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Discussion in 'Support Subforum' started by eskimoeskimo, Feb 12, 2018.

  1. eskimoeskimo

    eskimoeskimo Well known member

    Thanks MindBodyPT, I do appreciate your response. I don't share your confidence in the powers of neuroplasticity, however. I know it's a trendy topic, but I think this as yet still very very little understood phenomenon has given so many new-agey people the green light to say all sorts of far-fetched things about the power to change the brain. Some things can't be un-wired, re-wired, or unlearned. Try unlearning the word "chair" for example. You can spend the rest of your life practicing unraveling that circuit and it's not going to happen. Chronic pain causes permanent changes to the brain, like the way chronic alcoholism changes the brain. Alcoholics who stop drinking still have those brain changes, with very little restoration. This stuff terrifies me. I know that you're very confident about the tms-diagnosis and prognosis, and your confidence is infectious but at this point I can't seem to get any kick from assurances. I have lost faith. I don't even believe people who say this has worked for them anymore ... so many people saying "I'm still working on it and getting better all the time" ... for 15 years ... and they're still on this forum every day. I'm sorry for bringing so much negativity into this. I'm down in the dumps.
  2. EileenS

    EileenS Well known member

    Hi EskimoEskimo, Could you list what your issues are, what your diagnoses have been by professionals, and what you have tried (other than the tmswiki forum suggestions) please? It would be helpful to know so that I (and others) could see if there's something more to suggest.
    The details I have been able to figure out are: You are a 28 year old male, you started experiencing your issues at age 16, and you have been trying to overcome them for 7 years. 16 +7 = 23.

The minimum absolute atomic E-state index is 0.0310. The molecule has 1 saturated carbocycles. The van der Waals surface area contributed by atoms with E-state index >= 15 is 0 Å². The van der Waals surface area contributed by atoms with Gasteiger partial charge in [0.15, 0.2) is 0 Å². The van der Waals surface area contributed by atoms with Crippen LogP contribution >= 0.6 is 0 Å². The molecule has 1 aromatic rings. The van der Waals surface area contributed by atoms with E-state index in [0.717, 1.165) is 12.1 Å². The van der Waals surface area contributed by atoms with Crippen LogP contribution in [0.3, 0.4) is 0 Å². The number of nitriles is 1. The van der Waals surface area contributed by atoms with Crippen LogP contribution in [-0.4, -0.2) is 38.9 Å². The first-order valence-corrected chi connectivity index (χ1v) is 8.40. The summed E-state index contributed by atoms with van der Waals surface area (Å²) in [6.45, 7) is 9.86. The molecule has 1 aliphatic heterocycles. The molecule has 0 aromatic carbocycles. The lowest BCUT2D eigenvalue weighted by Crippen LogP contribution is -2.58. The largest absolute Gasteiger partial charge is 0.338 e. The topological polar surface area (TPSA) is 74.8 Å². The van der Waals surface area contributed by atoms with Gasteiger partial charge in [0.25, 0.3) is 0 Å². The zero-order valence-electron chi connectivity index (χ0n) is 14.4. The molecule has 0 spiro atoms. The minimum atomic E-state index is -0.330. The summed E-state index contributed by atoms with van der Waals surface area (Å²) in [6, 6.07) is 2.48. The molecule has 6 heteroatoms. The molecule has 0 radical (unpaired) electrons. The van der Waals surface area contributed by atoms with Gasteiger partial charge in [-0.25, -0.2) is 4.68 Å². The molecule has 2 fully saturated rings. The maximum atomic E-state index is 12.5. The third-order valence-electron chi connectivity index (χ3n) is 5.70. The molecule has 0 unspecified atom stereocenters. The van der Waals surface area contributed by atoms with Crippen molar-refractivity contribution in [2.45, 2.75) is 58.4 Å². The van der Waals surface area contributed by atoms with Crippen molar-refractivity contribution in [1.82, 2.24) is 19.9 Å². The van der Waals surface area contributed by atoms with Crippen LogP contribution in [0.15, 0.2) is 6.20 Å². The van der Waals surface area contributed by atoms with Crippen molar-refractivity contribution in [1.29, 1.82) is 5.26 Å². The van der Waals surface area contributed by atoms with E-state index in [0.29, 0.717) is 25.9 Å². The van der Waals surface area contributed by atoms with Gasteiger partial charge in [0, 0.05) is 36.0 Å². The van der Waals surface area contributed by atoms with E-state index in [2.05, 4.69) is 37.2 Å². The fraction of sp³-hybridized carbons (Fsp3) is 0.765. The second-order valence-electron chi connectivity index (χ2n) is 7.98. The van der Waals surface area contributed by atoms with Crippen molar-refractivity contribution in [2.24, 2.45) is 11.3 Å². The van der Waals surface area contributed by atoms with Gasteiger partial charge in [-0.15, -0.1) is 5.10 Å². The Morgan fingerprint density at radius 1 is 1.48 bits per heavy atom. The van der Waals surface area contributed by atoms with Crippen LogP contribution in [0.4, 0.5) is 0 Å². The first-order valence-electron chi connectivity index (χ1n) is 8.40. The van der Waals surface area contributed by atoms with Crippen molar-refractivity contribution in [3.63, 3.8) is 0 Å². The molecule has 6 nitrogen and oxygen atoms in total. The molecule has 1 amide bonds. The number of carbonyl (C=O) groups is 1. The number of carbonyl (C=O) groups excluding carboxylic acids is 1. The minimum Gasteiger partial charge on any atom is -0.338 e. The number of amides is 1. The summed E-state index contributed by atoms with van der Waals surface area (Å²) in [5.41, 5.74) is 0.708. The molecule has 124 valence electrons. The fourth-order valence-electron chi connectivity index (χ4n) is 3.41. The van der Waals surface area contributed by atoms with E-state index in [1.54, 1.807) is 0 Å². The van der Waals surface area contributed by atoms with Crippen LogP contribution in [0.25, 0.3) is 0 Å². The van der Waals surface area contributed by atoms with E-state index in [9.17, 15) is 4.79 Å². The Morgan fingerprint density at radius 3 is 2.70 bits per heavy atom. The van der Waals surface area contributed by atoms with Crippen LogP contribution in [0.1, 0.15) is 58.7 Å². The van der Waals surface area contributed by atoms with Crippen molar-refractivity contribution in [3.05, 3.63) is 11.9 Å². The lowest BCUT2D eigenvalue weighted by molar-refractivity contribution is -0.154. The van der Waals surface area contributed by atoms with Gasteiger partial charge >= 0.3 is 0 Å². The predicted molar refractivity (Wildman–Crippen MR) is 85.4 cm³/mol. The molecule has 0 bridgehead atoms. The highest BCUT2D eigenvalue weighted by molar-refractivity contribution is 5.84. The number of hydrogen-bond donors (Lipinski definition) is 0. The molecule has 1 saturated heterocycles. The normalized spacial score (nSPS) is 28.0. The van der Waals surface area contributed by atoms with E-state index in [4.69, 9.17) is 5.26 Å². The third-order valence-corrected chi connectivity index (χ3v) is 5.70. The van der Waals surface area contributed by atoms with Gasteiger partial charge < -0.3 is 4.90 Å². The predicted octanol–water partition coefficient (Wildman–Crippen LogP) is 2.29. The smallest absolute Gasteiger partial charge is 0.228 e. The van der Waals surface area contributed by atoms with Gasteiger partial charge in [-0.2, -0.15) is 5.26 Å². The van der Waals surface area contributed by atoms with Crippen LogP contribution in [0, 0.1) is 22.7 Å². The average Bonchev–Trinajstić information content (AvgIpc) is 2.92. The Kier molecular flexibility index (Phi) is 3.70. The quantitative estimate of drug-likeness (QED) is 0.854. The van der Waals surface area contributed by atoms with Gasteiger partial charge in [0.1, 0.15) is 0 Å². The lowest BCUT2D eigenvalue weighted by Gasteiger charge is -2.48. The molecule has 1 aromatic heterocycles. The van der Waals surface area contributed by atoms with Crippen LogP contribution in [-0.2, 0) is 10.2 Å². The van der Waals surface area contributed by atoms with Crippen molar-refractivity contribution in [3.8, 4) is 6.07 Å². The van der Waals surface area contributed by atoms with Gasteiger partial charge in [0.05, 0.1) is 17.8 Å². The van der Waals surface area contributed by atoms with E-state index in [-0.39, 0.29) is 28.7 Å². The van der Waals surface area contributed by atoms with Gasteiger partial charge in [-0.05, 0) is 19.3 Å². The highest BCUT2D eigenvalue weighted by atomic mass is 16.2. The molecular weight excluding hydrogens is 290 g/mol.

I don't know what happened when you were 16. From my observations of my sons' friends, that is an especially difficult time. My sons are 22 and 24 now, but when they were 15 to 17, we had two boys often staying at our house because they were having problems with their fathers. Strangely enough, they were both named Alex.
  3. MindBodyPT

    MindBodyPT Beloved Grand Eagle

    It’s ok, give yourself space and accept you’re in a difficult place right now. There is lots of legitimate research around neuroplasticity across disciplines, I promise it's not new-agey magic that says literally anything is possible, of course there are limits. But I don't think a discussion of the details of the science is going to help right now. I know from my own experience that trying to logic something out when you are feeling anxious or depressed often doesn't help at all...I've always gotten panicky on airplanes and even though I know it is perfectly safe, the only thing that helps is to accept that i'm going to feel anxious for a bit and ride it out.

    I know it can be tough to be in the spot you're in now. I hope you have some people to reach out to, don't feel bad if TMS methods aren't what you need at the moment. Take care of yourself however is best for you and give yourself some much needed self-compassion.
    Ellen, EileenS and eskimoeskimo like this.
  4. plum

    plum Beloved Grand Eagle

    That's both hurtful and dispiriting. The giving and receiving of support is both a part of healing and community. For me, the beauty and miracle of recovering may be slow but it is sure and like others before me, I made a vow to pass it forward. Negativity such as this is not only an emotional sinkhole, it demonstrates TMS as emotional quicksand.
    colls100 and JanAtheCPA like this.
  5. eskimoeskimo

    eskimoeskimo Well known member

    - pain started at 17, when moving to another country for college
    - few years of the typical stuff ... chiropractors, physical therapists, massage, acupuncture, X-rays, MRIs, two steroid shots, etc
    - read HBP around age 21, and have been thinking in terms of tms primarily or exclusively since then
    - read the books a million times and saw 3 different tms therapists
    - was primarily upper back pain age 17-23 or 24, primarily neck pain since then